Deutsche Bank is mounting a come back in its investment bank by raiding Goldman Sachs. First came Sam Wisnia, who joined in 2015 to replicate Goldman’s powerful risk pricing system SecDB, which helped it navigate the 2008 financial crisis. Then, in October 2015 it brought in Alasdair Warren, Goldman’s head of the financial sponsors group in EMEA, to lead its investment bank in London. Goldman partner Paul Huchro joined Deutsche last month to head investment-grade credit trading and lead high-yield credit trading in the US and Europe.
Now, Peter Selman, a former Goldman Sachs partner and co-head of global equities trading and execution services in New York, has just come on board to lead Deutsche Bank’s equities business. Selman, who retired from Goldman in September last year, will take over from Tom Patrick as head of Deutsche’s global equities division. Patrick was promoted to head of Deutsche’s Americas business in August, and has relinquished his responsibilities as head of the stock trading business to focus on this role, according to Financial News.
Selman spent his entire banking career at Goldman Sachs, having joined after completing a degree in economics from Cambridge University in 1994. He began as an associate in equity derivatives. Having made it to head of equity derivatives in London, he relocated to New York in 2007, where he has remained ever since. Despite spending a large proportion of his career on Wall Street, Selman originates from the UK seaside town of Margate. It might be approaching gentrification now, but like most British coastal towns Margate has long been struggling. Selman hasn’t forgotten his roots – in 2013, he orchestrated a £530k donation from Goldman Sachs Gives to the Turner Contemporary gallery in Margate.
Selman may therefore be one of the striving fighters from difficult backgrounds that Goldman is known to favour for its graduate programme, and he’ll need that mentality to turn around Deutsche’s struggling equities business, which is down 18% for the first three quarters of 2017. CEO John Cryan said that it was planning more investment in its equities business: “The equities business continues to need more investment in infrastructure and people, which we plan to make,” he said during the bank’s second quarter results call.
It may be about time. Andre Crawford Brunt, Deutsche’s former head of equities trading who retired in July last year, told us previously that equities teams across investment banking were struggling: “Banks are under huge pressure in their equities business – the starting cost bases are too high, technology continues to compress commissions, equity research is being democratized, there’s less capital commitment and banks proprietary businesses have been closed,” he says.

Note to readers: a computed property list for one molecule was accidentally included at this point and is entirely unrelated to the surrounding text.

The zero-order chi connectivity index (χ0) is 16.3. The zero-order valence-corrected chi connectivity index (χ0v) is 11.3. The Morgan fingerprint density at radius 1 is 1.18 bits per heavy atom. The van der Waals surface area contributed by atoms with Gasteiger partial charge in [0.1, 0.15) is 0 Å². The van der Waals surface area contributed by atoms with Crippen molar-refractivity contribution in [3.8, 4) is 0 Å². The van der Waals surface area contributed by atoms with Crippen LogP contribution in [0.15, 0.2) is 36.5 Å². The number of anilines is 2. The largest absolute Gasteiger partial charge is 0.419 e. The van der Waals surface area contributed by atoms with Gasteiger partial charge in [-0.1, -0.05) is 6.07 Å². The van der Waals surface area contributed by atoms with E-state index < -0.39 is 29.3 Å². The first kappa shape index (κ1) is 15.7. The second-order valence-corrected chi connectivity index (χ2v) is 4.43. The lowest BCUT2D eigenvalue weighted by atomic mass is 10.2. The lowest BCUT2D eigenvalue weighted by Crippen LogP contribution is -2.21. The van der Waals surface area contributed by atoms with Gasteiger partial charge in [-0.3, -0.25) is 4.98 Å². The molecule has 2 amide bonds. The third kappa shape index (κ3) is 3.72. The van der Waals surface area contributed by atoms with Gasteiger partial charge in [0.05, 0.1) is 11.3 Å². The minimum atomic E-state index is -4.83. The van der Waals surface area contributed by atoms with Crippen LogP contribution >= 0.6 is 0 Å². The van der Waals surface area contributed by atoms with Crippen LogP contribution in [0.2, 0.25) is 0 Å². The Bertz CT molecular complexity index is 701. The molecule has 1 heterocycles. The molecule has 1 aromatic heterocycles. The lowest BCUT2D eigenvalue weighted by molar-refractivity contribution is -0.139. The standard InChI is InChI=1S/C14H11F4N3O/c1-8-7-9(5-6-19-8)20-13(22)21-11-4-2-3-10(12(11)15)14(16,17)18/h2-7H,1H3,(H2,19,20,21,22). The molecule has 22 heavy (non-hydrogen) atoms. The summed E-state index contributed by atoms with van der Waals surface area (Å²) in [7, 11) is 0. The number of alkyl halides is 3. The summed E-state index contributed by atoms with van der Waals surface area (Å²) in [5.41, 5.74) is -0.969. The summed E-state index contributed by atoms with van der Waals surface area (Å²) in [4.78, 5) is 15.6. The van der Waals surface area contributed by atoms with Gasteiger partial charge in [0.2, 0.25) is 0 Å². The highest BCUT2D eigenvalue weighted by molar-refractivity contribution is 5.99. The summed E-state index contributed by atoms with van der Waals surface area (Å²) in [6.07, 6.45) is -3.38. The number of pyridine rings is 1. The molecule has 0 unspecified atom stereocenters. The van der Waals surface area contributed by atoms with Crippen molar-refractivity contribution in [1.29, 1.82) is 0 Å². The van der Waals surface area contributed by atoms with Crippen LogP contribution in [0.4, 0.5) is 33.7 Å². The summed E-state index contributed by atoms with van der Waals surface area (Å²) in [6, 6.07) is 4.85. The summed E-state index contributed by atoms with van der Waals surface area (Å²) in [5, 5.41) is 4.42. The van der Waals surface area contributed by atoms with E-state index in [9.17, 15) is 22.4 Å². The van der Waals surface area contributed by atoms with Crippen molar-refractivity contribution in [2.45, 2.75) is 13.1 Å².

Separately, while Deutsche has already promised bigger bonuses to its employees to prevent an exodus after some brutally low payouts last year, Credit Suisse is unlikely to follow suit. CEO Tidjane Thiam, who is accepting a smaller bonus this year, told Bloomberg that Credit Suisse bankers should not get their hopes up.
“This year, with the improvement in results, there will be a balance,” he said. “You should not expect anything spectacular, but something fair. Not a big increase compared to the previous year.”
Banks are cramming into a cryptocurrency conference they have never bothered with before (Bloomberg)
Hedge funds are too busy trying to keep their heads above water to bother with AI (Bloomberg)
Think Brexit is bad, Jeremy Corbyn in power could be a lot worse, says Morgan Stanley (Daily Mail)
Brexit concerns at fintech start-ups: “It isn’t just that we’re at risk of losing our engineering talent. We might lose our ping-pong stars as well.” (Bloomberg)
90% of bankers are worried about Brexit (Bloomberg)
SocGen is growing its investment bank, with a focus in its traditional strengths in equity derivatives, structured financing and prime brokerage (Reuters)
Yep, Wells Fargo employees were offered big bonuses to over-charge clients (WSJ)
Goldman Sachs is copying Google and Amazon to solve its data problems (Waters Technology)
Nearly half of City workers experience mental health problems as a result of their work. It’s an expensive problem, costing £100m a year (Financial News)
Have a tip, story or comment? Contact: email@example.com